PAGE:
A "friend" of mine (at least by Facebook's standards), Makenzie Wark recently wrote a new book called The Beach Beneath the Street. I'm not going to give you my opinions on the book cause I've not yet read it. However I will direct you to an article reviewing it. This article is of particular interest to me because of the standard in which it's presented. It's a story, more or less, of two characters who meet up and discuss the book in detail. It's formatted much like a play, or the transcript of an interview. Now, I've read interviews before and found them to span the full spectrum of the mundane unless of course, the interviewee has interesting things to say, not always the case. Here however, we have several instances of location change and a linear moving plot that forms a sort of 'sub-text,' if you will. Anyway, it's an interesting and well written review about what I'm sure is an equally, if not more interesting book.
Click HERE to read the article.
Brief history of the Situationist International
This was my response to the article:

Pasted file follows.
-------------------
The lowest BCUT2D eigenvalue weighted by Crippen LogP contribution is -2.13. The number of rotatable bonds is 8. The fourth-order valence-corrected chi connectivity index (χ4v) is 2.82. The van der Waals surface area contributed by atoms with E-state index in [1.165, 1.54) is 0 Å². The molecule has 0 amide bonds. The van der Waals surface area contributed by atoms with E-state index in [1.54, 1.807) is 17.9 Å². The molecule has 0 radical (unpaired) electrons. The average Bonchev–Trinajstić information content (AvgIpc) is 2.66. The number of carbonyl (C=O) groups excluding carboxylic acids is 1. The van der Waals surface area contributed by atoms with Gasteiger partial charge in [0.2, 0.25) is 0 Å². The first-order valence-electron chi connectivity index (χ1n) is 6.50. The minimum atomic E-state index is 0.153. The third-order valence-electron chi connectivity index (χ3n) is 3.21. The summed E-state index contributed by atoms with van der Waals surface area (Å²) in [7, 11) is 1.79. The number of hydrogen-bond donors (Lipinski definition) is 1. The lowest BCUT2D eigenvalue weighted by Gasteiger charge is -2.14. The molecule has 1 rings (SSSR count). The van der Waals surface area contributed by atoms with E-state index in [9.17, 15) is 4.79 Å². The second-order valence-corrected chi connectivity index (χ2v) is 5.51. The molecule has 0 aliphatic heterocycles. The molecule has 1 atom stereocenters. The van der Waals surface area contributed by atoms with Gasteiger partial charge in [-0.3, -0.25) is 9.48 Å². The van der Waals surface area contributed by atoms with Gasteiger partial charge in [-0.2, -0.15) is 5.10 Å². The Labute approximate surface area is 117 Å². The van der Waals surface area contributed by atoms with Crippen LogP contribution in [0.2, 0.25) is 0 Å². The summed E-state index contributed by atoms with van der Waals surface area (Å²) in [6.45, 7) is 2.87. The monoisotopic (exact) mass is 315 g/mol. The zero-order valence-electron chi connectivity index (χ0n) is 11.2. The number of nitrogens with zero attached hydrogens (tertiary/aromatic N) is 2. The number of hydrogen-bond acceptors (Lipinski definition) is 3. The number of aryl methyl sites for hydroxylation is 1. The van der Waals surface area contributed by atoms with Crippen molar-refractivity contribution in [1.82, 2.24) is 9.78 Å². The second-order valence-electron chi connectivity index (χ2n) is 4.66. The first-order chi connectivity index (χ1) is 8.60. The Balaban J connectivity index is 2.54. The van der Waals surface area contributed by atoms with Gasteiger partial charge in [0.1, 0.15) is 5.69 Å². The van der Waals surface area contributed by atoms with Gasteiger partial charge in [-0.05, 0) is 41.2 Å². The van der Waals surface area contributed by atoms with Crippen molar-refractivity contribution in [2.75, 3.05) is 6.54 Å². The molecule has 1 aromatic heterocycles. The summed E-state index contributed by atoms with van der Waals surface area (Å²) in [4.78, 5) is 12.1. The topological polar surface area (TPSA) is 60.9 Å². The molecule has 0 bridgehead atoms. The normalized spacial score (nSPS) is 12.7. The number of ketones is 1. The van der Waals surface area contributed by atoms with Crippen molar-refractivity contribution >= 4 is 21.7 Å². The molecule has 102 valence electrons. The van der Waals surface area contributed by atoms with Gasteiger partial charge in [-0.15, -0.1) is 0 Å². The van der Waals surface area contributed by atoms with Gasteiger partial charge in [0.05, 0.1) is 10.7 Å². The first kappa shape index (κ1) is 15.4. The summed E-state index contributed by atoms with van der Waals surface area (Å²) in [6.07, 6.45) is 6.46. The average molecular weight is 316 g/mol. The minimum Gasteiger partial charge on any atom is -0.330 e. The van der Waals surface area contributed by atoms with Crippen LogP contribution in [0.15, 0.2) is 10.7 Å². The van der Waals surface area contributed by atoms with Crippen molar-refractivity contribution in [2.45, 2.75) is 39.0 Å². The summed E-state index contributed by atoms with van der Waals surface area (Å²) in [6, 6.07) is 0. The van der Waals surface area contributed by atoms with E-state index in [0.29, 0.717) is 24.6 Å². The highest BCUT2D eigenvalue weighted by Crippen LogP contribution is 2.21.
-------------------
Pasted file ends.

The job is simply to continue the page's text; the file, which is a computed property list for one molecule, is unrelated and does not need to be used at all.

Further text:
"This is an extremely interesting and quite engaging format to present a book review. I would enjoy seeing more articles written in this sort of scripted play/interview style. It gives a very good sense of the reader as a third party disembodied viewer constantly floating amidst the two characters like a spectre. We engage the text and therefore the “situation” presented to us with a more personally driven opinion. I find that I was able to participate (in the realm of thoughts) with the two characters as though I was there, constantly forming opinions and then having them altered as I continued listening to the two speak, but all the while I felt secure to stray from the path of their thoughts and even mine own. I felt protected by the fact that even if I were to physically speak my thoughts, my ideas aloud such trivial attempts to contribute would fall ‘silently’ on my laptop’s monitor. Truly, for me, this is a better way to present ideas, reviews, responses, etc."